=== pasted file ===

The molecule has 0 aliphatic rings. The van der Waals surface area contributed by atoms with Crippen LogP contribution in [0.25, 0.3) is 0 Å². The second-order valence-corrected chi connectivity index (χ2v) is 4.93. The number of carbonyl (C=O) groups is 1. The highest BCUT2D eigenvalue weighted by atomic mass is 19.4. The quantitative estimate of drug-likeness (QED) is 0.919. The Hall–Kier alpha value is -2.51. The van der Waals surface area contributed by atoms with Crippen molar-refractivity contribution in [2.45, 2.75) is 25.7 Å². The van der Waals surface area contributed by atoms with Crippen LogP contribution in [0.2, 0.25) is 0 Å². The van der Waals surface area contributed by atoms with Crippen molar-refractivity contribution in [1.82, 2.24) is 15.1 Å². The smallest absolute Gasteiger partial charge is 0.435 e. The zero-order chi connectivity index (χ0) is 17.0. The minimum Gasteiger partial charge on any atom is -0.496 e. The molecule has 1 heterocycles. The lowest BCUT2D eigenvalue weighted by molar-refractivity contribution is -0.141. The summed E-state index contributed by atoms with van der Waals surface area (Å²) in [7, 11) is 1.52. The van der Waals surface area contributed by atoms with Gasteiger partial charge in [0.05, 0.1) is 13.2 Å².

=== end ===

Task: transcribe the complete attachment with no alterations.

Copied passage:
The molecule has 0 aliphatic rings. The van der Waals surface area contributed by atoms with Crippen LogP contribution in [0.25, 0.3) is 0 Å². The second-order valence-corrected chi connectivity index (χ2v) is 4.93. The number of carbonyl (C=O) groups is 1. The highest BCUT2D eigenvalue weighted by atomic mass is 19.4. The quantitative estimate of drug-likeness (QED) is 0.919. The Hall–Kier alpha value is -2.51. The van der Waals surface area contributed by atoms with Crippen molar-refractivity contribution in [2.45, 2.75) is 25.7 Å². The van der Waals surface area contributed by atoms with Crippen LogP contribution in [0.2, 0.25) is 0 Å². The van der Waals surface area contributed by atoms with Crippen molar-refractivity contribution in [1.82, 2.24) is 15.1 Å². The smallest absolute Gasteiger partial charge is 0.435 e. The zero-order chi connectivity index (χ0) is 17.0. The minimum Gasteiger partial charge on any atom is -0.496 e. The molecule has 1 heterocycles. The lowest BCUT2D eigenvalue weighted by molar-refractivity contribution is -0.141. The summed E-state index contributed by atoms with van der Waals surface area (Å²) in [7, 11) is 1.52. The van der Waals surface area contributed by atoms with Gasteiger partial charge in [0.05, 0.1) is 13.2 Å².